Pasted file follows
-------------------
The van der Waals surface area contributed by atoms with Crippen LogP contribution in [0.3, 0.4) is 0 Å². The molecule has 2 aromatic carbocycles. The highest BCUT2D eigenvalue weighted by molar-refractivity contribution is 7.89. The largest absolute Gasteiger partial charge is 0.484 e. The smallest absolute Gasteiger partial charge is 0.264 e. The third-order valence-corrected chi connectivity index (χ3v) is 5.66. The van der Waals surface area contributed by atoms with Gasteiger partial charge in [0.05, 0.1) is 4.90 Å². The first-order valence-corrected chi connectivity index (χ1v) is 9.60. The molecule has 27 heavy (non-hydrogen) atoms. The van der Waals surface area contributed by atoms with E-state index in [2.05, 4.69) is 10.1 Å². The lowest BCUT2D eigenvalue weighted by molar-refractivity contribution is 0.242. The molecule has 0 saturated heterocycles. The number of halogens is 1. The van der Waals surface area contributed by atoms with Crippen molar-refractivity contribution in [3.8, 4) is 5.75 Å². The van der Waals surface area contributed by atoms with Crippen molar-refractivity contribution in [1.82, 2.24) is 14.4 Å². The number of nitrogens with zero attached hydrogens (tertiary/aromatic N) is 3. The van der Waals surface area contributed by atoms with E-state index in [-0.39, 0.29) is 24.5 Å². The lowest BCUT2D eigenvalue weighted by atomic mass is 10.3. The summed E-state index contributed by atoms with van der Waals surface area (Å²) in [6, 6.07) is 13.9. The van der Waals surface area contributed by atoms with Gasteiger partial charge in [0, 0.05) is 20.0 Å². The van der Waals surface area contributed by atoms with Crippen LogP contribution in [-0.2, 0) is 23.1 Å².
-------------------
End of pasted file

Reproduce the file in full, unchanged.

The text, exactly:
The van der Waals surface area contributed by atoms with Crippen LogP contribution in [0.3, 0.4) is 0 Å². The molecule has 2 aromatic carbocycles. The highest BCUT2D eigenvalue weighted by molar-refractivity contribution is 7.89. The largest absolute Gasteiger partial charge is 0.484 e. The smallest absolute Gasteiger partial charge is 0.264 e. The third-order valence-corrected chi connectivity index (χ3v) is 5.66. The van der Waals surface area contributed by atoms with Gasteiger partial charge in [0.05, 0.1) is 4.90 Å². The first-order valence-corrected chi connectivity index (χ1v) is 9.60. The molecule has 27 heavy (non-hydrogen) atoms. The van der Waals surface area contributed by atoms with E-state index in [2.05, 4.69) is 10.1 Å². The lowest BCUT2D eigenvalue weighted by molar-refractivity contribution is 0.242. The molecule has 0 saturated heterocycles. The number of halogens is 1. The van der Waals surface area contributed by atoms with Crippen molar-refractivity contribution in [3.8, 4) is 5.75 Å². The van der Waals surface area contributed by atoms with Crippen molar-refractivity contribution in [1.82, 2.24) is 14.4 Å². The number of nitrogens with zero attached hydrogens (tertiary/aromatic N) is 3. The van der Waals surface area contributed by atoms with E-state index in [-0.39, 0.29) is 24.5 Å². The lowest BCUT2D eigenvalue weighted by atomic mass is 10.3. The summed E-state index contributed by atoms with van der Waals surface area (Å²) in [6, 6.07) is 13.9. The van der Waals surface area contributed by atoms with Gasteiger partial charge in [0, 0.05) is 20.0 Å². The van der Waals surface area contributed by atoms with Crippen LogP contribution in [-0.2, 0) is 23.1 Å².